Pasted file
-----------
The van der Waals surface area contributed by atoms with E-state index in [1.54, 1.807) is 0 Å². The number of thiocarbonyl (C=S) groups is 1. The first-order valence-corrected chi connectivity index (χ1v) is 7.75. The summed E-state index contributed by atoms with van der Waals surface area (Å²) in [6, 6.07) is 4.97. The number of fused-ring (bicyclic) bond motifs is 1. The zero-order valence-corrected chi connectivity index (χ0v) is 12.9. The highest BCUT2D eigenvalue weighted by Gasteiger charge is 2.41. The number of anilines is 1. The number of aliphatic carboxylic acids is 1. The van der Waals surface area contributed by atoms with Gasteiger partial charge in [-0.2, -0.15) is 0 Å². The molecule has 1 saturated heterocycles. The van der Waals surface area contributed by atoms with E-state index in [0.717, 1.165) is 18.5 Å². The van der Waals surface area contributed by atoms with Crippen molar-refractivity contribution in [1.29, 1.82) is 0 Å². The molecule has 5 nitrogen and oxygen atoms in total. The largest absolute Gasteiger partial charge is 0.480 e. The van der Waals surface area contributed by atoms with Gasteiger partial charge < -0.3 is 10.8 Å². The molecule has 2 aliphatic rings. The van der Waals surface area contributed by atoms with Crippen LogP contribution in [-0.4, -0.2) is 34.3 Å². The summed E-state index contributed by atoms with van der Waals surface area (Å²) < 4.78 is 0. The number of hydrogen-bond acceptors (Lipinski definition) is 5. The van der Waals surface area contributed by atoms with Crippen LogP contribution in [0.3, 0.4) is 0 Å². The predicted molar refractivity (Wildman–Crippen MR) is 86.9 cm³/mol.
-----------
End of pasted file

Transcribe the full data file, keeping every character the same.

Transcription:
The van der Waals surface area contributed by atoms with E-state index in [1.54, 1.807) is 0 Å². The number of thiocarbonyl (C=S) groups is 1. The first-order valence-corrected chi connectivity index (χ1v) is 7.75. The summed E-state index contributed by atoms with van der Waals surface area (Å²) in [6, 6.07) is 4.97. The number of fused-ring (bicyclic) bond motifs is 1. The zero-order valence-corrected chi connectivity index (χ0v) is 12.9. The highest BCUT2D eigenvalue weighted by Gasteiger charge is 2.41. The number of anilines is 1. The number of aliphatic carboxylic acids is 1. The van der Waals surface area contributed by atoms with Gasteiger partial charge in [-0.2, -0.15) is 0 Å². The molecule has 1 saturated heterocycles. The van der Waals surface area contributed by atoms with E-state index in [0.717, 1.165) is 18.5 Å². The van der Waals surface area contributed by atoms with Crippen molar-refractivity contribution in [1.29, 1.82) is 0 Å². The molecule has 5 nitrogen and oxygen atoms in total. The largest absolute Gasteiger partial charge is 0.480 e. The van der Waals surface area contributed by atoms with Gasteiger partial charge < -0.3 is 10.8 Å². The molecule has 2 aliphatic rings. The van der Waals surface area contributed by atoms with Crippen LogP contribution in [-0.4, -0.2) is 34.3 Å². The summed E-state index contributed by atoms with van der Waals surface area (Å²) < 4.78 is 0. The number of hydrogen-bond acceptors (Lipinski definition) is 5. The van der Waals surface area contributed by atoms with Crippen LogP contribution in [0.3, 0.4) is 0 Å². The predicted molar refractivity (Wildman–Crippen MR) is 86.9 cm³/mol.